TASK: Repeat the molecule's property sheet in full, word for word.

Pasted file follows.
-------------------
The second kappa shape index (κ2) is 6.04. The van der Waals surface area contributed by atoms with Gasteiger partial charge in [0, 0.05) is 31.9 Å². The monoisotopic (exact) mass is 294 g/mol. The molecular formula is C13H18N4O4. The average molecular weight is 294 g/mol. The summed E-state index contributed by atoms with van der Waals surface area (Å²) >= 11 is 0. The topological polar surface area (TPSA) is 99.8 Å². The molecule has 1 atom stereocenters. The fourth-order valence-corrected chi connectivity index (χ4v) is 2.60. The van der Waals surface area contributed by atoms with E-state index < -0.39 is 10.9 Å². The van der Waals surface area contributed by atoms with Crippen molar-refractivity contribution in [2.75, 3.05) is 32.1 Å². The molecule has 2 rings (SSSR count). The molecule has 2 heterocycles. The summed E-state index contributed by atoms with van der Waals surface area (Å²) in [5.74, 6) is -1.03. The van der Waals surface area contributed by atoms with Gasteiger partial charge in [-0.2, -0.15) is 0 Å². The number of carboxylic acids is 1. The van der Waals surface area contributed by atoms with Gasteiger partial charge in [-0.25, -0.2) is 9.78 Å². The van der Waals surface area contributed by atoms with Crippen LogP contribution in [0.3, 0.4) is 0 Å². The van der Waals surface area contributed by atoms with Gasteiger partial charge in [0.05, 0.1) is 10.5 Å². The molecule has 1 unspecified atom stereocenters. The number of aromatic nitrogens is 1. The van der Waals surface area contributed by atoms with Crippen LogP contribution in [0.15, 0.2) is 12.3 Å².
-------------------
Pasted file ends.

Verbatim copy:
The second kappa shape index (κ2) is 6.04. The van der Waals surface area contributed by atoms with Gasteiger partial charge in [0, 0.05) is 31.9 Å². The monoisotopic (exact) mass is 294 g/mol. The molecular formula is C13H18N4O4. The average molecular weight is 294 g/mol. The summed E-state index contributed by atoms with van der Waals surface area (Å²) >= 11 is 0. The topological polar surface area (TPSA) is 99.8 Å². The molecule has 1 atom stereocenters. The fourth-order valence-corrected chi connectivity index (χ4v) is 2.60. The van der Waals surface area contributed by atoms with E-state index < -0.39 is 10.9 Å². The van der Waals surface area contributed by atoms with Crippen molar-refractivity contribution in [2.75, 3.05) is 32.1 Å². The molecule has 2 rings (SSSR count). The molecule has 2 heterocycles. The summed E-state index contributed by atoms with van der Waals surface area (Å²) in [5.74, 6) is -1.03. The van der Waals surface area contributed by atoms with Gasteiger partial charge in [-0.2, -0.15) is 0 Å². The number of carboxylic acids is 1. The van der Waals surface area contributed by atoms with Gasteiger partial charge in [-0.25, -0.2) is 9.78 Å². The van der Waals surface area contributed by atoms with Crippen LogP contribution in [0.3, 0.4) is 0 Å². The van der Waals surface area contributed by atoms with Gasteiger partial charge in [0.05, 0.1) is 10.5 Å². The molecule has 1 unspecified atom stereocenters. The number of aromatic nitrogens is 1. The van der Waals surface area contributed by atoms with Crippen LogP contribution in [0.15, 0.2) is 12.3 Å².